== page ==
I live in Southern California, which is to say that I live in a land flowing with avocado toast, local pollen-laced acaia bowls and label-reading consumers. I am a slow adapter, but the label-reading, health-savvy spirit is slowly trickling into my life. I can proudly say that I have not purchased a can of cream of anything soup since leaving the Southeast and nary a casserole has come out of my oven.
I have even learned to distrust labels and broad-sweeping statements like organic and all-natural. If California has taught me anything in the health department, it is too look more carefully and critically at what I consume.
I find myself longing the the same attention to consumption would percolate into what we read and how we read it.
Unfortunately, books don’t come labeled with clear categories. It is not that one can look at the back of a book and quickly determine if it is laced with pluralism, antinomianism, humanism, secularism or any of the other -isms.
Just as we cannot blindly trust that the organic line of food at the local grocery store is actually healthy, we cannot trust that a book that declares itself it be broadly Christian actually falls in line with an orthodox view of the Scriptures.
The word orthodox has fallen on hard times and brings with it a broad spectrum of connotations. To some, it brings a smile of security and comfort. To others, it brings shudders of frustration. Taken at face value, the word literally comes from the Greek words ortho which means straight and doxa which means opinion or thinking.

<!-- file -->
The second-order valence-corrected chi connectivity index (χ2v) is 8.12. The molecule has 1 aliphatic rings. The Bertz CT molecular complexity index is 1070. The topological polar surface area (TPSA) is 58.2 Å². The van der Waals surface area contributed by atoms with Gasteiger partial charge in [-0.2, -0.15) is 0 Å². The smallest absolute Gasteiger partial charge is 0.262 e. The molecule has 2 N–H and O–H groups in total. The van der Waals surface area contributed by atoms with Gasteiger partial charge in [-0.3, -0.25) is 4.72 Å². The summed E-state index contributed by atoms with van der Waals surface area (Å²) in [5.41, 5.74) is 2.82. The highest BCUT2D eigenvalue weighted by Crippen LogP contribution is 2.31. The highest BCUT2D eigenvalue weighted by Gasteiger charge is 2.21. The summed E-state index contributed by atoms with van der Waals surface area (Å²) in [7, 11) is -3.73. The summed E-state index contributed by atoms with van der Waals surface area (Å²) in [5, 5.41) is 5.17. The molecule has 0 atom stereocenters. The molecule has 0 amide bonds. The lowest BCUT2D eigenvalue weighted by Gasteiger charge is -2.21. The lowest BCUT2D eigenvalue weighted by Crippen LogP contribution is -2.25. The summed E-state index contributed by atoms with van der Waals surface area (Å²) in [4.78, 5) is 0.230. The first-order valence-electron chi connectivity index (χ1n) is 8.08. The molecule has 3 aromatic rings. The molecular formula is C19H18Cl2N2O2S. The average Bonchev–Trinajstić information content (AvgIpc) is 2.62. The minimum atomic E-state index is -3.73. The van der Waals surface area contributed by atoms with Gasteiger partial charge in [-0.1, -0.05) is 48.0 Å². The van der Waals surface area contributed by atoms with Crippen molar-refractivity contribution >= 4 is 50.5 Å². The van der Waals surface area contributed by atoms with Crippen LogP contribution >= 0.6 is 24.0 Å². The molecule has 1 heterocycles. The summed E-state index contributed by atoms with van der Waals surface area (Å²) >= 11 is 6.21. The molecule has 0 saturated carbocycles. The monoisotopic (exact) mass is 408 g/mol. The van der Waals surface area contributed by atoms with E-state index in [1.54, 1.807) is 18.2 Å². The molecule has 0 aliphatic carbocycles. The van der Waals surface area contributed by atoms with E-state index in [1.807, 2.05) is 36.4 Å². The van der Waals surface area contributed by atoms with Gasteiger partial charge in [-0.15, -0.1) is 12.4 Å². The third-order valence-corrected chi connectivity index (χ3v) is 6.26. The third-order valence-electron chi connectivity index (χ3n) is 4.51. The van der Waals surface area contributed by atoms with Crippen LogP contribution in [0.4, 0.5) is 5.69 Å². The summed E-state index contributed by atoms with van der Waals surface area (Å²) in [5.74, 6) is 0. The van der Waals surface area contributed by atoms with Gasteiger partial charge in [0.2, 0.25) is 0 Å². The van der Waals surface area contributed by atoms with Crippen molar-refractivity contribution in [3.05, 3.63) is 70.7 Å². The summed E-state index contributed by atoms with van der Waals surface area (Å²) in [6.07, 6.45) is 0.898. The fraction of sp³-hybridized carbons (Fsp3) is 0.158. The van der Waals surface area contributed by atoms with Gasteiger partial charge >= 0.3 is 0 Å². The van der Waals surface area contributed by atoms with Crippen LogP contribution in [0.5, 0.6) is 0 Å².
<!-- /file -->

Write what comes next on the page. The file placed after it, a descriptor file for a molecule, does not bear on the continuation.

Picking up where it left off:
Even the word orthodox implies and presumes a standard by which to measure our opinion and thinking. For the Christian, to be orthodox means to keep to the long-held though often poorly-received idea that the Scriptures are the rule of life, the inerrant, infallible Word of God.
Everything we read, whether within the camp of Christendom or without, must be passed through the sieve of the Scriptures.
With the sieve of Scriptures in place, we are able to clearly identify that which is not to be imbibed or received, as there are many tasty morsels that go down well but don’t actually square up with Scripture. We are freed to enjoy the good, but identify the dangerous, whether it is overt or covert.
As an avid book lover and an advocate of reading broadly, I am not implying that we are to only read books from those who square up with our particular camp (or sub-camp or sub-sub-camp); however, I do have a deep concern that even within Christian circles, the sieve of Scripture has been replaced with the sieve of personal preference, experience or popularity.
When we begin to trust our experience or our feelings or how something makes us feel or lines up with popular culture, we are entering a dangerous space.
We would never allow our children to live on Twinkies and Starbursts, tasty though they are. As parents and even as a society, we are more alert than ever before about healthy eating. We want to know what is in our food, where it comes from and its long and short-term effects.
We must begin to do the hard work of reading between the lines. We must dig underneath blanket statements to find the worldview from which they flow. As the Church, we must do a better job equipping our people with knowledge of how to exegete both the Word of God and the culture in which we find ourselves living, playing and working.
Oh, may God give us eyes to examine what we eat both physically and spiritually!